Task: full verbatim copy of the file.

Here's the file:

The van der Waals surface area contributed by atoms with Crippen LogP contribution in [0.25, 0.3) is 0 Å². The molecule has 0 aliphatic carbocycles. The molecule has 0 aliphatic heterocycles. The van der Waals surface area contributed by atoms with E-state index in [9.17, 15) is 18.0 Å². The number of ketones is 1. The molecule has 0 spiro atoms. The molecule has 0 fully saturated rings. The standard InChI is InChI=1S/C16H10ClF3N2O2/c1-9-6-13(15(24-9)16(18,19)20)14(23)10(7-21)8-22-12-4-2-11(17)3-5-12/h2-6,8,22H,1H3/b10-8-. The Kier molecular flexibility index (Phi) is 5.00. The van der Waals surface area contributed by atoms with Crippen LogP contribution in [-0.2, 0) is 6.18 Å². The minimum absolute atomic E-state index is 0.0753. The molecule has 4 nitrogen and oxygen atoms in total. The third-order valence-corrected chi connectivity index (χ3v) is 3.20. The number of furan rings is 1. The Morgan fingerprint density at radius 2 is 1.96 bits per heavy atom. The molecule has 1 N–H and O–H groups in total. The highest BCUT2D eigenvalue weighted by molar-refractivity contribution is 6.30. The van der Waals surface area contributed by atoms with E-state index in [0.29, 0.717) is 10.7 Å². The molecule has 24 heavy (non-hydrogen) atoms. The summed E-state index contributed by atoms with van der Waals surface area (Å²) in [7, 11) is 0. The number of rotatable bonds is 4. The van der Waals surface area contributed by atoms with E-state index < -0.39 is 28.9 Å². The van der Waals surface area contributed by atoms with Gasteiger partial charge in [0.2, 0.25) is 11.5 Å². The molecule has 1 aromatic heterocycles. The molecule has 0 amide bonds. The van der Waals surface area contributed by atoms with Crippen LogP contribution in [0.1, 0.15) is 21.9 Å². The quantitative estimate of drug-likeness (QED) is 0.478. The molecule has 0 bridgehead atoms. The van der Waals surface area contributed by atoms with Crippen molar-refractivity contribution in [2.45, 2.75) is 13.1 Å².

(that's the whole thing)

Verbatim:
The van der Waals surface area contributed by atoms with Crippen LogP contribution in [0.25, 0.3) is 0 Å². The molecule has 0 aliphatic carbocycles. The molecule has 0 aliphatic heterocycles. The van der Waals surface area contributed by atoms with E-state index in [9.17, 15) is 18.0 Å². The number of ketones is 1. The molecule has 0 spiro atoms. The molecule has 0 fully saturated rings. The standard InChI is InChI=1S/C16H10ClF3N2O2/c1-9-6-13(15(24-9)16(18,19)20)14(23)10(7-21)8-22-12-4-2-11(17)3-5-12/h2-6,8,22H,1H3/b10-8-. The Kier molecular flexibility index (Phi) is 5.00. The van der Waals surface area contributed by atoms with Crippen LogP contribution in [-0.2, 0) is 6.18 Å². The minimum absolute atomic E-state index is 0.0753. The molecule has 4 nitrogen and oxygen atoms in total. The third-order valence-corrected chi connectivity index (χ3v) is 3.20. The number of furan rings is 1. The Morgan fingerprint density at radius 2 is 1.96 bits per heavy atom. The molecule has 1 N–H and O–H groups in total. The highest BCUT2D eigenvalue weighted by molar-refractivity contribution is 6.30. The van der Waals surface area contributed by atoms with E-state index in [0.29, 0.717) is 10.7 Å². The molecule has 24 heavy (non-hydrogen) atoms. The summed E-state index contributed by atoms with van der Waals surface area (Å²) in [7, 11) is 0. The number of rotatable bonds is 4. The van der Waals surface area contributed by atoms with E-state index < -0.39 is 28.9 Å². The van der Waals surface area contributed by atoms with Gasteiger partial charge in [0.2, 0.25) is 11.5 Å². The molecule has 1 aromatic heterocycles. The molecule has 0 amide bonds. The van der Waals surface area contributed by atoms with Crippen LogP contribution in [0.1, 0.15) is 21.9 Å². The quantitative estimate of drug-likeness (QED) is 0.478. The molecule has 0 bridgehead atoms. The van der Waals surface area contributed by atoms with Crippen molar-refractivity contribution in [2.45, 2.75) is 13.1 Å².